By Thom S. Rainer
A frequent comment I get from pastors and other church leaders often goes like this statement: “If all our members who attend regularly or sporadically showed up at the same time, our worship center would be packed.”
I get it. One of the more frustrating aspects of a pastor’s ministry is dealing with nominally committed church members. As we wait to return to our in-person worship services, let’s start addressing this issue before the stay-at-home recommendations lift. Here are five thoughts:
- We must address the reality of the 64% factor. Though our social media poll was not scientific, the large number of responses we received was indicative of the interest in the topic. We asked church leaders to provide us two numbers. The first was average weekly worship attendance before the pandemic. The second was the estimated attendance if everyone showed up at the same time. The results were astounding. The median increase in worship attendance would be 64% if everyone showed up at the same time. So, a 100-attendance church would have 164 present. A 500-attendance church would have 820 in attendance.
- We must ask the question, “Where have all the church members gone?” In many of your churches, you can do this exercise by each family. In larger churches, you can do a representative sampling. Look at the families and individuals who attend with a frequency of twice a month or less. Assign a reason for their lack of commitment. Is it sports’ leagues? Is it travel? Is it sleeping in? Is it undetermined or other? While this exercise might not be the most encouraging thing you can do, it will help begin your strategy with a healthy dose of reality.
- We must be prepared for the aftermath of social distancing. This issue will become particularly important if no vaccine is available for COVID-19 this year. Our worship services may have a much smaller capacity than before the pandemic. We may have to allow for more space between attendees. What are the implications for attendance at your church if this does become a reality?
- We must be prepared for in-person attendance to return in waves after the stay-at-home recommendations are lifted. We anticipate that a number of church members, particularly older members, will not return immediately. So, it is very likely that some of your “every Sunday” members will not be in attendance for several weeks. They will be watching the news carefully to determine when it is safe for them to be in more public settings.
- We must return to the post-COVID-19 world with a renewed attitude about the importance of the gathered church. I have heard this sentence countless times: “The church is not a building; it’s the people.” While that statement is biblically correct, it is often used incorrectly to minimize the importance of worship attendance. The church gathers so it can be the church scattered. Whether attendance takes place in a traditional worship center, a warehouse, a storefront, a home, or under a tree, it is still biblically important for the church to gather. We must stop apologizing for advocating the importance of committed and consistent church attendance.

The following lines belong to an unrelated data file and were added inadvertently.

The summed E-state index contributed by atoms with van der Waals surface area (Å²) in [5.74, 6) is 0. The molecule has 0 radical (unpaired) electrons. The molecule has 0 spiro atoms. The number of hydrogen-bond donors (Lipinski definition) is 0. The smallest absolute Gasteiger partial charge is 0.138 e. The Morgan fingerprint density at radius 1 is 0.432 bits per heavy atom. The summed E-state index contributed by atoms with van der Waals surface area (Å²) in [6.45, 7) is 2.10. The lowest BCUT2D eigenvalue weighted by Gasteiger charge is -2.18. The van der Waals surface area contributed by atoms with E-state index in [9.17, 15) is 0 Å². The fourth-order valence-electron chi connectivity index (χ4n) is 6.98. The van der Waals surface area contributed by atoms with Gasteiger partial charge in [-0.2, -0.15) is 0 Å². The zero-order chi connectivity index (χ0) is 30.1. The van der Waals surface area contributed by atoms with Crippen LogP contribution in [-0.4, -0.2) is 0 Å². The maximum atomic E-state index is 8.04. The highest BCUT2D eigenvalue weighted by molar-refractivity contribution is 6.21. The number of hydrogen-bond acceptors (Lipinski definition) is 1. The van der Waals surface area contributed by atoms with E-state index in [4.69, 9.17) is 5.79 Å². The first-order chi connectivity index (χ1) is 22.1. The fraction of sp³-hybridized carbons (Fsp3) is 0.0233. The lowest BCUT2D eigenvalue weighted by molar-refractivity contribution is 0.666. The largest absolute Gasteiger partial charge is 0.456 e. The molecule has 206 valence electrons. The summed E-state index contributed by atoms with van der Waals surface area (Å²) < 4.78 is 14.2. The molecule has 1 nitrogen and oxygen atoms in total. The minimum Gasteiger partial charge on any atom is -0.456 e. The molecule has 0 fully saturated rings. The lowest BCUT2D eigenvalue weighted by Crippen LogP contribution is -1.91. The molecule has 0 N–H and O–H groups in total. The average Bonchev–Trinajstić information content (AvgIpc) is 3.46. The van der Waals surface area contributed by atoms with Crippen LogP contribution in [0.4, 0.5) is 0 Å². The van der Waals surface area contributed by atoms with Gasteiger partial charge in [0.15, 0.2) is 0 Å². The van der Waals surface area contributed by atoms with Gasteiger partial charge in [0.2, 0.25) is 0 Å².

What if all of our church members showed up at the same time? That is not only an important question to ask, it is an important strategy to begin.
It’s time. It’s time to stop accepting sporadic attendance as normal, and to expect our church members to be committed to gathering every single week.
Posted on April 20, 2020
With nearly 40 years of ministry experience, Thom Rainer has spent a lifetime committed to the growth and health of local churches across North America.
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This conversation really did not sound like Christian brothers and sisters exchanging thoughts.
Please read first Corinthians chapter 13.
If we have to keep social distancing many churches will have to go to two or more multiple services.
Any thoughts on increasing/or having effective online engagement strategies for those that may continue to stay home for various reasons and worship online?
The word “church” comes from the Roman Catholics and is used as a club over people’s heads to meet in a specific building and it comes from the Bishops Bible of the 16th Century. The word means ‘called out assembly.’
Maybe if we start there and then find out what is the assembly we can go further than continuing to use Roman Catholic and Anglican language.
The word church does not come from the Roman Catholics. It comes from the Bible.
LOL, no the word was part of the Bishops Bible to continue the myth of meeting in the Roman Catholic Church which in England became the Anglican Church. Ignorance of history must be bliss in the ministry. No wonder people don’t attend.
I’m wondering if this isn’t God’s way of sifting and separating wheat from chaff, especially in the American church? Or preliminarily separating sheep from goats? The verse that keeps coming back to mind is 1John 2:19: “They went out from us, but they were not of us; if they had been of us, they would have continued with us. But they went out, that it might become plain that they all are not of us.”
Is this some of the “judgement” beginning “at the household of God” that 1 Peter 4:17 is talking about? It is hard to say! It does seem like many cultural Christians and pew sitters are taking this opportunity to drop out. This breaks my heart for them. This moves me to plead to God for them.